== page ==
In a recent conversation with a General Manager, he mentioned that, if he knew there was a significant change coming up for his company, he would organise extra ‘team building’ to help people get through it. His idea of team building was to organise a lawn bowls day, maybe give everyone a free day off and offer them company time to work on the Not for Profit of their choice. He knew that these things didn’t change anything but didn’t understand why.
His mistake is a common one; the idea that, by giving people something, they will feel more positive about work and therefore more able to cope with whatever happens there. If only we were that uncomplicated.
These activities are valuable and we recommend them to help boost morale, however successful change requires a targeted approach. You need to engage your people in the change and give them skills and tools to work with it.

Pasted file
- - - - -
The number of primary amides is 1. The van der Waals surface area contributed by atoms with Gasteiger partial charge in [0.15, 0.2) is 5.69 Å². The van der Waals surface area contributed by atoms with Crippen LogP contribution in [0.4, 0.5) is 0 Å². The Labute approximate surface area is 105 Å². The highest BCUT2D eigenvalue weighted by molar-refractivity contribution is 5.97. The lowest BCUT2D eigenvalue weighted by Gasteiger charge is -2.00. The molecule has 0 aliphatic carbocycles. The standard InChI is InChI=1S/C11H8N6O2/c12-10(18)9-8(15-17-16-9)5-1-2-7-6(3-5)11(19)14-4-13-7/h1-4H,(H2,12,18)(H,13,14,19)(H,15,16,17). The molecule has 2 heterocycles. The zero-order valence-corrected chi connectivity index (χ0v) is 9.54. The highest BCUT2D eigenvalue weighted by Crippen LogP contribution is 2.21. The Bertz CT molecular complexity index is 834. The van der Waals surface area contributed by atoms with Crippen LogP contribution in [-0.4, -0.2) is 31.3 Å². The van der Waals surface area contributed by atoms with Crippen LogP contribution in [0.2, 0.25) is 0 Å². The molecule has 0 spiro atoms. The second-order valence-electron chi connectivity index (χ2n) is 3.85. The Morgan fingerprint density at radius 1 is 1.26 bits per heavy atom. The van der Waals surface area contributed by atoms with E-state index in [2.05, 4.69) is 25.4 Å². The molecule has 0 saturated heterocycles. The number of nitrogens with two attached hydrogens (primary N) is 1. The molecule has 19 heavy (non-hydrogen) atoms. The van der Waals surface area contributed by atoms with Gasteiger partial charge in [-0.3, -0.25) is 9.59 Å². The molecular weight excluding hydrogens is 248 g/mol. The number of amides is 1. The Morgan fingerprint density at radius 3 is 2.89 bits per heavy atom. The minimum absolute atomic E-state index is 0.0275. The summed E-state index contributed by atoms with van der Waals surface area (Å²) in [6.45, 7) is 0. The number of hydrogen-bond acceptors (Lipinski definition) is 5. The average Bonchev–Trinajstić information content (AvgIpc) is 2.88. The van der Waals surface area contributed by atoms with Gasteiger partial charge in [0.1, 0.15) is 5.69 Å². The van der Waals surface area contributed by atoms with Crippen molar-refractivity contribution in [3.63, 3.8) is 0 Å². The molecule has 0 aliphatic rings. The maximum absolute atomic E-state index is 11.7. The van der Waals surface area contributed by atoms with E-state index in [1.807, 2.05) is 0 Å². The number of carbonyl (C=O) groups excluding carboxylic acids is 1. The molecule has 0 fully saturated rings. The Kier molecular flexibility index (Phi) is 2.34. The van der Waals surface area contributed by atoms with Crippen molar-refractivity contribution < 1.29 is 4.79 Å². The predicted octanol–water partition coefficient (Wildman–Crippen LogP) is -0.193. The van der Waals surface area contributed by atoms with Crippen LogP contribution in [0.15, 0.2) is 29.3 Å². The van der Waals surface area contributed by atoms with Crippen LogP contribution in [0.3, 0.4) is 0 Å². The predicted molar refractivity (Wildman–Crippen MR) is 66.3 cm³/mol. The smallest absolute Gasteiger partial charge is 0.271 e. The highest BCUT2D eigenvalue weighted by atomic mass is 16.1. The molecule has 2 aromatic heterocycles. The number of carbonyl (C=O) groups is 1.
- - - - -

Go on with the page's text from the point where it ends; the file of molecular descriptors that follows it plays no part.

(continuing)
This could mean running a planning workshop with key Managers and getting them involved in designing the implementation strategy (including the communication strategy) for the change.
It should certainly include running some workshops for senior leaders on how to lead people through change.
If the change is significant and wide reaching you should run some change readiness workshops for team members to involve them in the change and help them develop resilience skills so they can identify opportunities and work with them rather than just reacting to the change.
Engaging people in change and communicating regularly and appropriately about it will do far more for team morale and effectiveness than any number of lawn bowls days. Just ask your team.